Calle at CalWatchDog: “If nothing else, the budget situation points to the power teachers’ unions have within the Brown administration and California government in general. This is particularly true of the juggernaut CTA, which was recently dubbed by City Journal as the ‘Worst union in America’ because of the lopsided influence it has on public policy in California. Education spending is perhaps the Holy Grail of politics in the Golden State. So it is no surprise Brown’s administration is using education as a justification for increasing taxes. Improving education is popular with voters. But money is not the major problem facing California’s education. Instead, the state is in need of structural reform.”

Robert Wenzel at Economic Policy Journal: “California is fast becoming the new Greece.” And Brown’s proposal to reduce the work week of many state workers—a move that would need to be bargained with the unions because the Democratic-controlled Legislature isn’t about to impose that change unilaterally—would be equivalent to a 5 percent pay cut.

Bill McGurn at the Wall Street Journal (subscription required): “Jerry Brown vs. Chris Christie.”

Hard economic times bring their own lessons. Though few have been spared the ravages of the last recession and the sluggish recovery, those in states where taxes are light, government lives within its means, and the climate is friendly to investment have learned the value of the arrangement they have. They are not likely to give it up.

Meanwhile, leaders in some struggling states have taken notice. They know the road to fiscal hell is paved with progressive intentions. The question regarding the sensible ones is whether they have the will and wherewithal to impose the reforms they know their states need on the interest groups whose political and economic clout is so closely tied with the public purse.

Mr. Brown’s remarks Monday suggest the answer to this question is no.

McGurn’s column follows on the Journal‘s editorial fusillade Monday:

Among the biggest surprises is a 21.5% or nearly $2 billion decline in personal income tax payments from what Governor Jerry Brown had anticipated. This reinforces the point that when states rely too heavily on the top 1% of taxpayers to pay the bills, fiscal policy is a roller coaster ride.

California is suffering this tax drought even as most other states enjoy a revenue rebound. State tax collections were up nationally by 8.9% last year, according to the Census Bureau, and this year revenues are up by double digits in many states. The state comptroller reports that Texas is enjoying 10.9% growth in its sales taxes (it has no income tax), while California can’t seem to keep up despite one of the highest tax rates in the land.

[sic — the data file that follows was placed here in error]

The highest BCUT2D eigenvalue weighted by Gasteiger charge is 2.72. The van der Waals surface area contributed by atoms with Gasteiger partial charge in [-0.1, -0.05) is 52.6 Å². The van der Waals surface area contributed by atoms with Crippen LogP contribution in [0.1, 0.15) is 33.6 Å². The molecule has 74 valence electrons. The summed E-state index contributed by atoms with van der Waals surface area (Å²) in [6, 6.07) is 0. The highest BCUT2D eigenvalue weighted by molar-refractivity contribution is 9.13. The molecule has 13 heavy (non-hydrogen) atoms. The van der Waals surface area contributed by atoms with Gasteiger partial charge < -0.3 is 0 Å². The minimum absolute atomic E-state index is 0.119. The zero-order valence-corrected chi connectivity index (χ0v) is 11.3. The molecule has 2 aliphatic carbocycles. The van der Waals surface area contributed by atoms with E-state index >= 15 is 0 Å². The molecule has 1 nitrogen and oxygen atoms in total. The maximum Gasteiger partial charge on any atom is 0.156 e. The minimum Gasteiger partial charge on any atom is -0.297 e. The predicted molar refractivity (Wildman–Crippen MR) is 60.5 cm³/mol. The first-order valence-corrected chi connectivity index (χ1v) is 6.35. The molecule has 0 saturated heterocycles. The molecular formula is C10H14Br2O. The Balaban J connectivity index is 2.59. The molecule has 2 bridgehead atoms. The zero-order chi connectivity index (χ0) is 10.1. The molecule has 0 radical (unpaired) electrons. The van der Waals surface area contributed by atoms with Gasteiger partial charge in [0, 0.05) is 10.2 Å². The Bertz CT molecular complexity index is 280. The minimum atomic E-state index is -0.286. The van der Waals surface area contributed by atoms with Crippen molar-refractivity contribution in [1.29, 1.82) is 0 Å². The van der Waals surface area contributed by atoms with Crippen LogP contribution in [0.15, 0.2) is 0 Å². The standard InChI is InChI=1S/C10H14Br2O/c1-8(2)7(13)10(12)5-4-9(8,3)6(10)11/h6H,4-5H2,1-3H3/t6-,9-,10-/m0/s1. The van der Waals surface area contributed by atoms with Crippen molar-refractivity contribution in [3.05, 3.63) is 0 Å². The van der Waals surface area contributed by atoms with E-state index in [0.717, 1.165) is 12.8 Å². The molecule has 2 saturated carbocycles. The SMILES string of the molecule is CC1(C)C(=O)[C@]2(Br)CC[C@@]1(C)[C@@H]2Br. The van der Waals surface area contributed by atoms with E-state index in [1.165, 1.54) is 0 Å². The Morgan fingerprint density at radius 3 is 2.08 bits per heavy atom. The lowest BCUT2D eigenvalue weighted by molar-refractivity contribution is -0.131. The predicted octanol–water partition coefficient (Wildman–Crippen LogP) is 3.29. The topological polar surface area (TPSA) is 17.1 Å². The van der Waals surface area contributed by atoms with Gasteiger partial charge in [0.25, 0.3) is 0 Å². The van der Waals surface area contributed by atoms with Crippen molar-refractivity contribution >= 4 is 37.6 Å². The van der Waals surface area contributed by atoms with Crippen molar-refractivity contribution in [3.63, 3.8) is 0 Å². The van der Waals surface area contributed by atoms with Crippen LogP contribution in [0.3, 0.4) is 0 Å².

This would seem to suggest that California should try cutting tax rates to keep more people and business in the state, but Sacramento is intent on raising them again. Governor Brown and the public-employee unions are sponsoring a ballot initiative in November to raise the state sales tax by a quarter point to 7.5% and to raise the top marginal income-tax rate to 13.3% from 10.3%. This will make the state even more reliant on the fickle revenue streams provided by the rich.

The Orange County Register: “More bad news ahead of Brown’s revised budget”:

This is a man for all intents and purposes bought by, and in the pocket of, government employee unions. Likewise, so is the Democratic-controlled Assembly and state Senate, which all but precludes a legislative fix.

Sadly, California deserves better than it has gotten for more than a decade in Sacramento. An unwillingness to properly adjust government spending and an insistence on draining even more billions from the private sector is symptomatic of the runaway fiscal catastrophe under way in Europe.

Bottom line, courtesy of Reason‘s Tim Cavanaugh: “Where are the devastating cuts of the austerity of bare-bones of the starving beast in a state that will increase spending by six percent — from $86.5 billion in outlays last year to $91.4 billion this year?” Mighty good question.

 

 

Al Ramirez, U.S. Senate Candidate, and Wayne Lusvari, Are Hispanics Up or Down in CA?

Tuesday, April 24, on Gadfly Radio, ‎Al Ramirez,  Republican, candidate for U.S. Senate in CA joins us to talk about his unique candidacy, and story.   Wayne Lusvardi, regular contributor at CalWatchDog.com join Martha Montelongo, John Seiler, managing Editor at CalWatchDog.com, and Ben Boychuk, Associate Editor with City Journal on CRNtalk.com, CRN1. Tune in LIVE at 10:00 a.m. PDT on CRNtalk.com or on USTREAM TV’s CRNStudioLive!”

Wayne Lusvardi has a new article published at CalWatchDog in which he responds to Heather MacDonald of the Manhattan Institute who believes California is doomed due to dysfunctional Hispanic families who are trapped in downward social mobility.  His article is not a rebuttal but a rejoinder -an expansion of her topic, in “California’s Demographic Revolution.”

Relaed Link:
Are Hispanics moving up or down the social scale?
Commentary
April 24, 2012
By Wayne Lusvardi
The ongoing economic malaise of the past half decade has slammed most social and economic groups in California. How are Hispanics doing here, especially in light of the bursting of the Housing Bubble?
For example, consider Riverside County, which according to the 2010 U.S. Census is 46 percent Hispanic. Housing prices therehave dropped 30 percent. Worse, construction work, a mainstay of Hispanic family income, has crashed 70 percent.
This matter was considered recently in the City Journal by Heather Mac Donald in her article, “California’s Demographic Revolution.” She wrote that, “unless Hispanics’ upward mobility improves, the state risks becoming more polarized economically and more reliant on a large government safety net.”
But she (click here to read the whole of Wayne Lusvardi’s article).